The last line is perhaps the most famous.  It speaks of the custom of tolling bells to call mourners to a funeral.  In times past, when there was no internet, it often happened that a person would send a child to find out who died, in case they might want to attend the funeral.  And this is precisely what John Donne is objecting to.

He writes:

     and therefore never send to know for whom the bell tolls;
     it tolls for thee.

You see, it doesn’t matter whether or not you were friends with the person who died.  If you are a Christian, then the person was family, and the tolling of the bell is more than just news; it’s an invitation to look beyond yourself and recognize the value and dignity of every person made in the image of God; of every soul Christ suffered for.

So the choice is before us.  We can choose to hear the bells as information.  Or we can choose to hear the bells as invitation.

In 2005 I was in Cologne, Germany for World Youth Day.  It was a great privilege to be present at the evening vigil with 1.2 million people.  Before we went to sleep on the hard lumpy ground, Pope Benedict did a beautiful thing.  He blessed a church bell and gave it a name.  He named the bell “John Paul II”.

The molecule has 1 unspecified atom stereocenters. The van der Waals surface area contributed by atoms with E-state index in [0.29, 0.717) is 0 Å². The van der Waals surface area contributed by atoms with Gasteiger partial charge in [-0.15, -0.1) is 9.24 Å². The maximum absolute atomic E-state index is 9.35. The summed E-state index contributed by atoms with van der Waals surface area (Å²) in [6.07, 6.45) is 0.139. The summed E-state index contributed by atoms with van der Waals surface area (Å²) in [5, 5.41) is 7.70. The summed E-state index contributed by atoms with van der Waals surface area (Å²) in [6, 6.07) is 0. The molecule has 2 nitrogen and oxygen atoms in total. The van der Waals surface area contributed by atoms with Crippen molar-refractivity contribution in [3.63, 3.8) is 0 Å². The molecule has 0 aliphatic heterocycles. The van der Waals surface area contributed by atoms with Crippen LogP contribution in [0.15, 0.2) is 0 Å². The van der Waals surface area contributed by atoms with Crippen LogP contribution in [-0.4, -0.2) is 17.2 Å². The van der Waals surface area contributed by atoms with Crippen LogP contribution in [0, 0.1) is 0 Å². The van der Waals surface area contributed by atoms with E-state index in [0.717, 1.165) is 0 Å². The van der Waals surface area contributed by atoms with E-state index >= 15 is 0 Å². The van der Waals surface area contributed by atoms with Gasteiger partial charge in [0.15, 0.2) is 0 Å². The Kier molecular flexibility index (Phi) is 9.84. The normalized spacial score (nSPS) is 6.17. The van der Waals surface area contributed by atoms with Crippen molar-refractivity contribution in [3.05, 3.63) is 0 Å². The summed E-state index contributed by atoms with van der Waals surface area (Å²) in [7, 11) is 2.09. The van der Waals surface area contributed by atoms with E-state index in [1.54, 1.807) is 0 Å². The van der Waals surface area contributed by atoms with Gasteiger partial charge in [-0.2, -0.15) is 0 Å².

Pope Benedict assured us that he missed his predecessor as much as we did.  And as he bid us good night he told us that the next morning, we would be awakened by John Paul II.  His strong beautiful tone would ring out again and invite us to join him and all the saints and angels of heaven in praising and worshipping God.
I assure you, that every single person heard that bell differently the next morning.  And we rose with great joy and felt his presence.

All Church bells are given names when they are blessed.  Here at St. Agatha we have five bells and although I have looked for their names, I haven’t been able to find them.  If anyone happens to know the names, please let me know.

When you hear the bells ring, I hope you choose to hear them as Christians.  And I hope you respond to their invitation to turn your attention to God; to pray for a moment; and to remember that you are not alone—you are part of a family that cares for you very much, even though we cannot be together at the moment.

This holy season of Lent has brought us sacrifices and penances that we could not have foreseen.  I am especially thinking of those who are suffering the loss of loved ones or personal illness; those who are facing unemployment and great uncertainty; those who are experiencing deep anxiety, loneliness, depression or fear.  Let us offer up our sufferings, in union with the sufferings of Jesus.  Let us continue to pray and do penance for the end of the pandemic and the needs of others at this time.  But let us also remember that there will be victory over the grave; for we are an Easter People and we live out of the power of the Resurrection.

With Love & Prayers as we prepare for Easter,

Fr. George

Reflection on Bells

​Palm Sunday, 2020